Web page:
Qantas (ASX:QAN) - CEO, Alan Joyce
CEO, Alan Joyce
Source: Loren Elliott/Reuters
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  • Qantas (QAN) posts its fourth consecutive half-yearly statutory loss, recording an underlying loss before tax of $1.28 billion
  • Delta-related lockdowns meant that domestic travel was heavily impacted during the first half with the company operating at 42 per cent of its pre-COVID capacity
  • While there was a slight spike in November and December, it quickly dropped again as a result of the highly transmissible Omicron strain
  • Qantas expects domestic capacity to be 68 per cent of pre-COVID levels and international capacity to be 22 per cent of pre-COVID levels in Q3 2022
  • Shares in Qantas are down 4.1 per cent on the market and are trading at $5.13

Australian airline Qantas (QAN) has posted its fourth consecutive half-yearly statutory loss, recording an underlying loss before tax of $1.28 billion.

This follows a $1 billion loss recorded in the prior corresponding period.

The flying kangaroo also has underlying earnings before interest, taxes, depreciation and amortisation (EBITDA) loss of $245 million and statutory loss before tax of $622 million.

Delta-related lockdowns meant that domestic travel was heavily impacted during the first half with the company operating at 42 per cent of its pre-COVID capacity.

While there was a slight spike in November and December, it quickly dropped again as a result of the highly transmissible Omicron strain.

“We cut services overnight as various state borders slammed shut. Across the half, domestic flying averaged just 42 per cent of pre-COVID levels,” CEO Alan Joyce said.

“But Qantas and Jetstar launched 15 new routes in the half, aimed at serving the places where people could travel. New city pairs like Adelaide to Cairns or Brisbane to Albury, performed really well, when borders allowed.”

A record performance by Qantas Freight offset cash losses from Qantas International with the division recording underlying EBITDA of $89 million.

Qantas was able to capitalise on the border opening in November with high levels of demand for services to Delhi and the return of its London, Los Angeles and Singapore routes.

However, despite this, international flying remains significantly impacted by the continued closure of Australia’s border to international guests.

Qantas International achieved roughly $325 million in recurring structural cost benefits and is on track to increase this to more than $400 million by FY23.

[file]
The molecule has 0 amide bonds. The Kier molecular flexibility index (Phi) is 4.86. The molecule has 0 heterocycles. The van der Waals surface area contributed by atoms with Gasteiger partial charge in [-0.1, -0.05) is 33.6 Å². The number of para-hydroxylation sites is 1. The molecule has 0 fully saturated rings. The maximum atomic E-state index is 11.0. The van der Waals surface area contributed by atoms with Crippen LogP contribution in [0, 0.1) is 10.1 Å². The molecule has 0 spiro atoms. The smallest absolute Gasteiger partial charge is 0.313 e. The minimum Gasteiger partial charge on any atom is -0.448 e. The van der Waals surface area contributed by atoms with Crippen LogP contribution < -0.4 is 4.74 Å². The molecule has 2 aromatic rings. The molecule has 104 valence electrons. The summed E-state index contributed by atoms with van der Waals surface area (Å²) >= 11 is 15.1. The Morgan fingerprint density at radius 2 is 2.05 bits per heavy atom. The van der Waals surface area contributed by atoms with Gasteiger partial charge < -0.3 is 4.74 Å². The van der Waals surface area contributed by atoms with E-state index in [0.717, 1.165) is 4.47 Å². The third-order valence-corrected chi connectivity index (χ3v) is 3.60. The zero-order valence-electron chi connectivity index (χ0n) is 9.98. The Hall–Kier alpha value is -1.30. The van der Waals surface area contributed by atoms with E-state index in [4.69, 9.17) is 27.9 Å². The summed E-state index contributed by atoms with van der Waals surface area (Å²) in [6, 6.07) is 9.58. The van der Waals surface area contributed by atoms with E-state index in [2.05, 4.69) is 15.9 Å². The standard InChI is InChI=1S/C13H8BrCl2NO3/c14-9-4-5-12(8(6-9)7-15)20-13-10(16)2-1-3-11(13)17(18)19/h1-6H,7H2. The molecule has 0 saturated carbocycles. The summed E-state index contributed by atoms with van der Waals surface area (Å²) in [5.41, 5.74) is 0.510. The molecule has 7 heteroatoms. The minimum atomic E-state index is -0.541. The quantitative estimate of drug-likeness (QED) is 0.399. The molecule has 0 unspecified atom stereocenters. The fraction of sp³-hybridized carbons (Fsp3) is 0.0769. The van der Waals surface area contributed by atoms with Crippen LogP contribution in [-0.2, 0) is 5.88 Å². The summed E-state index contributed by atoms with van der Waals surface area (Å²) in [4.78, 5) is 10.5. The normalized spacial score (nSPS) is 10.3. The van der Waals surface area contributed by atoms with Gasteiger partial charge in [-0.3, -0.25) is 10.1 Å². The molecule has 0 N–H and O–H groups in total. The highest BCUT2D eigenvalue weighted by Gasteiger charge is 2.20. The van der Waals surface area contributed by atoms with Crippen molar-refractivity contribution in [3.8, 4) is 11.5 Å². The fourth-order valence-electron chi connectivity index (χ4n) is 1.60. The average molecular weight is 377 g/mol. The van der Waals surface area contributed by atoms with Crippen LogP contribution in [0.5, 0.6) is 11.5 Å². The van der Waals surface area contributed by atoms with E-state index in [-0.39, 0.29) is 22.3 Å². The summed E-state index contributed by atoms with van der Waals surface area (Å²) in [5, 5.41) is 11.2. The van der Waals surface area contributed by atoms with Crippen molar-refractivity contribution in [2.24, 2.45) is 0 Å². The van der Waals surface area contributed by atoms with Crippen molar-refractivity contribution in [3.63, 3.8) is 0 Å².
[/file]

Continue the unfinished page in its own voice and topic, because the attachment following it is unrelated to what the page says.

“When international borders opened early in November, we were one of the first carriers ready to go on sale, and captured a lot of pent up demand – including on our new flights to India,” Mr Joyce said.

“In the past few weeks, as more border restrictions have dropped away, we’ve seen international bookings strengthen even further. In mid-February, we had our best week for international ticket sales since pre-COVID.”

Qantas Loyalty remained a strong performer in the half with underlying earnings before interest and tax of $127 million.

Frequent Flyer members also increased to 13.8 million with new and expanded deals signed with Optus, Woolworths (WOW), BP and Accor.

Qantas Loyalty also launched a new Green Frequent Flyer tier which is aimed at rewarding members for making eco-friendly decisions on the ground as well as in the sky.

Qantas expects group domestic capacity to be 68 per cent of pre-COVID levels in Q3 2022 and increase to 90 to 100 per cent in Q4 2022.

Additionally, it expects international capacity to be 22 per cent of pre-COVID levels in Q3 2022 and increase to 44 per cent in Q4 2022.

“We’re on track to deliver more than $900 million in annualised savings through restructuring by the end of FY22, which is ahead of schedule and means we’re able to recover faster and perform better than a pre-COVID Qantas Group could have,” Mr Joyce said.

“We’re very conscious of the support and patience shown by customers and shareholders as we all wait for travel conditions to stabilise. In the meantime, we’ve done a lot of work to put this company in the best possible position to deliver.”

Shares in Qantas were down 4.13 per cent on the market and were trading at $5.13 at 1:30 pm AEDT.

QAN by the numbers
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